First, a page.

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Wednesday, May 23, 2012


The Minister for Social Transformation must be complimented for his scientific approach to governance. His language, his methodology and his general demeanor all speak to that.
Minister Dalson

In his budget presentations, he spoke of evidence-based policies and programmes. According to him, these are policies and programmes driven by the data available; and he sounds not just very serious but he is on the ball.

Honourable Dalson (aka Major Mose) is indeed a major! He generally tends to be very unassuming and occasionally engages in repartee and occasional witticisms – a gift of a logical mind; but he does not mess around. He is never afraid to take bold decisions when they become necessary. Those who served with him in different spheres (Tourist Board, Soufriere Foundation, Soufriere Town Council, Soufriere Boys School and Soufriere Comprehensive School etc) can attest to that.

Honourable Dalson has ruled that he will subject the operations of city, town and village councils to a “forensic audit”.

A forensic audit is defined as “the application of accounting methods to the tracking and collection of forensic evidence, usually for investigation and prosecution of criminal acts such as embezzlement or fraud”. It is also referred to as “forensic accounting”.

It involves the investigation of fraud or presumptive fraud with a view to gathering evidence that could be presented in a court of law. A forensic audit - which can be ‘reactive’ or ‘proactive’ - is generally designed to prevent fraud by identifying and rectifying situations which lead to fraud.

I’m not aware of the terms of reference for the forensic audit; however, I expect the auditors to look into the three types of potential corruption fraud: conflicts of interest, bribery and extortion.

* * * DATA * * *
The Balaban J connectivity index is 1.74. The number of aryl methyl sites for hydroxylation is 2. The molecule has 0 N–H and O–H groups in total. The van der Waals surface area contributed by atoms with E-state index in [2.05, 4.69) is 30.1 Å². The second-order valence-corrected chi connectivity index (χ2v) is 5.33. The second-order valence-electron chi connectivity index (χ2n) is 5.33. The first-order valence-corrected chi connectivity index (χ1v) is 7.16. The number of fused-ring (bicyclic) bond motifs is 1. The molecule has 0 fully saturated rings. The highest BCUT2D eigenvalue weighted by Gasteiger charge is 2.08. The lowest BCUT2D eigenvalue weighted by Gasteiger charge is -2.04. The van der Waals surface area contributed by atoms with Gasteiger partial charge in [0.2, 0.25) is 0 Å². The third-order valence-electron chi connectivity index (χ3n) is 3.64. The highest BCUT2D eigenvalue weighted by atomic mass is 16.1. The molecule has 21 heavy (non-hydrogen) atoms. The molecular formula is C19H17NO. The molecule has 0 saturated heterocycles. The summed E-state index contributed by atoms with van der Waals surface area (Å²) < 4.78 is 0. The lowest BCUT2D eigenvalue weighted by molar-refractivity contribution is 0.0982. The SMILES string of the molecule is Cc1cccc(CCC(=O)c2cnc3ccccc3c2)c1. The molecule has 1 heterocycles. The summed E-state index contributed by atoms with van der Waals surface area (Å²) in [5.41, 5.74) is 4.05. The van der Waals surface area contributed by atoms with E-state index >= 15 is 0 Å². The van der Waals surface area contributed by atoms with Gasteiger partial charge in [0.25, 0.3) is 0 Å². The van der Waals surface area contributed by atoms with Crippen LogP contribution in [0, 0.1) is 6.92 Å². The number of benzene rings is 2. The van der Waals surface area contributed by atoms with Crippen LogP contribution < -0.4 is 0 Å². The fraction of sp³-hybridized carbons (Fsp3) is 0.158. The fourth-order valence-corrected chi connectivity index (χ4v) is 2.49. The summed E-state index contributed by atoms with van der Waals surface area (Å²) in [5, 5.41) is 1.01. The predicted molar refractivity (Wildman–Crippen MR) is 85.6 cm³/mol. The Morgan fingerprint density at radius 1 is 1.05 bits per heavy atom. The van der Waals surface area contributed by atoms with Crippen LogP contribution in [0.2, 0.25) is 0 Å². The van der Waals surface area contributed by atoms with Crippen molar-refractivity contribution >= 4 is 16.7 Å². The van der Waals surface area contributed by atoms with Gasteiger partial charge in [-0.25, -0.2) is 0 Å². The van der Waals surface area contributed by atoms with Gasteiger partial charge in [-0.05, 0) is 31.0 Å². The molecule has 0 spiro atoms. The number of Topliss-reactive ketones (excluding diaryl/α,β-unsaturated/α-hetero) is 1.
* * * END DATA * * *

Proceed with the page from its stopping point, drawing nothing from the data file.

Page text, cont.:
In a conflict of interest fraud, the fraudster exerts his/her influence to achieve a personal (and political) gain in a way that “detrimentally affects” the organisation. The fraudster may not benefit financially, but rather receives an undisclosed personal (and in our case political) benefit as a result of the situation.

In our case, it is alleged that that council approved contracts (to political cronies and even to its own members) for political advantage.

Bribery was seemingly also rampant, as money and contracts were allegedly used to exert political influence on behalf of a political candidate.

Extortion may also have been present – extortion is the opposite of bribery, and happens “when money is demanded (rather than offered) in order to secure a particular outcome”. I’m sure we remember the “bedroom bully” case.

The move by Honourable Dalson to commission a forensic audit into the financial operations of Local Authorities is highly commendable. It should not only act as a strong deterrent to potential malfeasance, but I also expect it to  contribute to much better corporate governance practices.


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